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Monday, November 11, 2013

France has been consistent about Iran

In the JPost, Benny Weinthal argues that despite the surprise of many commentators, France has actually been consistent about Iran.
The BBC’s State Department correspondent Kim Ghattas wrote on Sunday, “French diplomats have told me in recent years they believed the Obama administration was willing to concede too much too soon.”
The French-born Israeli political scientist Dr. Emmanuel Navon told the Post that France sees “the Americans and Germans as giving too much to Iran.” He cited French President François Hollande’s interventionist foreign policy. He is “not a pacifist” and showed his willingness to use “military force” in Mali to stop an al-Qaida insurgency earlier this year.
Navon, the director of the political science and communications department at the Jerusalem Orthodox College, and teacher of International Relations at Tel Aviv University and at the Interdisciplinary Center Herzliya, said France sees an agreement that “must remove the threat of Iran reaching military capability” with respect to its nuclear program.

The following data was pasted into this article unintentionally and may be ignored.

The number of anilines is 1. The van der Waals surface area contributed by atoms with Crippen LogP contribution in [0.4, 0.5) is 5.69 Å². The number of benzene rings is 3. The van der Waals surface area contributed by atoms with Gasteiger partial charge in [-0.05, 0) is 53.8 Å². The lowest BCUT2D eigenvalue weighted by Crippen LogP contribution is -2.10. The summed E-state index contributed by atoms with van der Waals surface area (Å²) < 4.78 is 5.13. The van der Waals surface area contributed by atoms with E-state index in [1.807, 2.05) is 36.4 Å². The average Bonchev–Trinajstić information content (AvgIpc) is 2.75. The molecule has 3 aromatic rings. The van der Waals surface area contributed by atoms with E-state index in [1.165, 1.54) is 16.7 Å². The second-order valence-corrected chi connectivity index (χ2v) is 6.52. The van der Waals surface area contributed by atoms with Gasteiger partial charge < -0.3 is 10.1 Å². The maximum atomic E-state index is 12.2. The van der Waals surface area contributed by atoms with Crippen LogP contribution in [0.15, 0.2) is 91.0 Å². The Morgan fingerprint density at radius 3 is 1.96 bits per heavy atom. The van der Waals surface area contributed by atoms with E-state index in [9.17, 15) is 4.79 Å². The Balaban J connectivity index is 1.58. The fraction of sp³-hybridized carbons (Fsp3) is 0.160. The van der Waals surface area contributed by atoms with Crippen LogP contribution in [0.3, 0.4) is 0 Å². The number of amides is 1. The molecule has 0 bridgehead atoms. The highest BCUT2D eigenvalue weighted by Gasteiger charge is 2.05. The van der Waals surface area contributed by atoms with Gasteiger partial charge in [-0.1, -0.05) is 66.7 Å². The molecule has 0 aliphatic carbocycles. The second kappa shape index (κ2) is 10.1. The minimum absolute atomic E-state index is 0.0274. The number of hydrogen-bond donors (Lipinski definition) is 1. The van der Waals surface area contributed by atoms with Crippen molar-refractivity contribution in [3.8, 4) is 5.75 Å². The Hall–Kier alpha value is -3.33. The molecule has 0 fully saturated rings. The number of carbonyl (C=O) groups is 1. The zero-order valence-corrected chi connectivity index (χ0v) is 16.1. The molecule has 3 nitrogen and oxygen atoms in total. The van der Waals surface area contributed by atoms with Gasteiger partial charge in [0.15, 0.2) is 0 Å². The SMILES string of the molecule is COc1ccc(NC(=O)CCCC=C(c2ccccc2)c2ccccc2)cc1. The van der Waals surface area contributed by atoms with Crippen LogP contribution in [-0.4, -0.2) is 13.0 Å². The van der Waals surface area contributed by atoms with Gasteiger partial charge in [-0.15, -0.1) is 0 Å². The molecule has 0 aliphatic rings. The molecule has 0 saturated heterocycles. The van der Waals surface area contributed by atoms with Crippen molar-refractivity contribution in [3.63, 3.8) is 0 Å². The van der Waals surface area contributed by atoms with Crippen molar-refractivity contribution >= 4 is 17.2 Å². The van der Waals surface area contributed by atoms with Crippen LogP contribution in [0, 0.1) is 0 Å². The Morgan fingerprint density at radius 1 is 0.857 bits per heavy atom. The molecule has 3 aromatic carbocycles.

Navon pointed to Hollande’s willingness to confront Iran’s proxy – the regime of President Bashar Assad in Syria, which was a French Mandate following the collapse of the Ottoman Empire – with military force.
He “gave the orders to shoot” but US President Barack Obama pulled the plug on missile strikes and deferred the dispute to Congress for approval.
Richard Landes, a distinguished historian at Boston University with an expertise in French history, told the Post, “The fact is that his [Hollande] administration has proven to be tougher than [former French president Nicolas] Sarkozy.”
Landes noted that Hollande rapidly made the decision to go into Mali. Commentators “did not anticipate this kind of backbone.”
The perceived lack of US tenaciousness and seriousness toward Iran’s drive to build a nuclear weapons device was captured in the US media.
Read the whole thing.

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